Out Today: Rainn Wilson Reads ‘The Phantom Tollbooth’

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Image via Penguin/Random House

For my younger son, The Phantom Tollbooth by Norton Juster is one of those books, the kind that readers experience over and over again just to re-enter the world. And because my son prefers audiobooks, he’s already listened (numerous times) to the two previous audiobook versions of The Phantom Tollbooth.

The first was by Norman Dietz, an award-winning narrator with numerous credits. The second version was read by actor David Hyde Pierce. My son has a great attachment to the Dietz version because of the narrator’s impressive vocal range, where you knew exactly what character was speaking right away. (He was not super-thrilled with the DHP version at all.)

But, since he loves the story, he was thrilled to try out the new reading of The Phantom Tollbooth by actor Rainn Wison of The Office. Wilson’s reading has quickly joined Dietz’s version as a favorite.

For those unfamiliar with the story, the plot of The Phantom Tollbooth depends on a road trip. A kid named Milo who lives an ordinary life and sees no use in pursuing any more knowledge than he already has is at the center of the tale. He’s not a particularly smart kid–he’s average in every way. One day, he comes home from school to find a large package in his room. He opens it up and inside is a Toll Booth that just happens to be the perfect size for the small electric car he keeps in his room.

So Milo drives through the Toll Booth and finds himself in the Kingdom of Wisdom where things don’t make sense. At first, Milo only intends to travel as far as the city of words but, as road trips do, the journey becomes more complicated. Joined by his faithful literal watchdog, Tock, and a cowardly insect known as the Humbug, Milo sets to return Rhyme and Reason to the Kingdom of Wisdom by getting to the Castle In the Air.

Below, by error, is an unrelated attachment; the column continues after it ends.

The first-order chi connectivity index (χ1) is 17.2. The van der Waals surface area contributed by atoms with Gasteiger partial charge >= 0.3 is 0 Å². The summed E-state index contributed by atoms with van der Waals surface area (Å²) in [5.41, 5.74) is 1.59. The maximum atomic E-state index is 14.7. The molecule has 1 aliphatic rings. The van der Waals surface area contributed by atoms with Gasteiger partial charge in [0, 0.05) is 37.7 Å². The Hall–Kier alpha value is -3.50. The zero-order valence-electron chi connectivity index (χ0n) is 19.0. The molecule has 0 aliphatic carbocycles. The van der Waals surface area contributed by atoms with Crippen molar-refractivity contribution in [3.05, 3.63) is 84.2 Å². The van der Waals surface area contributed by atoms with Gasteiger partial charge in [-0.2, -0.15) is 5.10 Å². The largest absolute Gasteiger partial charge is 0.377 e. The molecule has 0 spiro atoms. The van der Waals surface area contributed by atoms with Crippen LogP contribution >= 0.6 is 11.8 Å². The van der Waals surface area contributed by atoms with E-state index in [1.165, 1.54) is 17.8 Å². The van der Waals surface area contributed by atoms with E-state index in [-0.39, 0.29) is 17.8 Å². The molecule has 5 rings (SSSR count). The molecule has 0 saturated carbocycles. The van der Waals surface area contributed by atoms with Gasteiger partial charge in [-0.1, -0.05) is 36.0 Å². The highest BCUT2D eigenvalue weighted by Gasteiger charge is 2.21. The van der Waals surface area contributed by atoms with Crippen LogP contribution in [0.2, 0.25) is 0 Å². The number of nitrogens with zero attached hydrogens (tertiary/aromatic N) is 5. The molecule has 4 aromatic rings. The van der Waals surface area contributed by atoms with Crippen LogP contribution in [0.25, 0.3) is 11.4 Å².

Wilson’s voice has a storybook feel to it, almost like a parent reading the story to a child. My son loved Wilson’s acting, especially the ending when Milo has to return home and say good-bye to his friends. That is full of emotion, and my son said he never felt as sad about that part of the story ever before.

Here’s a sample of his style:

Wilson also brings to life the quirky characters of the book, particularly the Humbug. He plays up the angle of the lovable coward that is the Humbug’s role and it’s a lot of fun.

To celebrate the release of the special edition, Wilson is also doing a question and answer session today with Penguin/Random House.

There’s a guest star later in the book and the story of that additional voice is super-sweet.

The only minor niggle we had with Wildon’s version is that he doesn’t have the vocal range to differentiate each voice the way Dietz does. But considering the emotion that Wilson puts into the story, it’s a tiny complaint.

Never read the story and love audiobooks or have a child who loves audiobooks who wants to go on an adventure? Rainn Wilson’s version of The Phantom Tollbooth would be the place to start!

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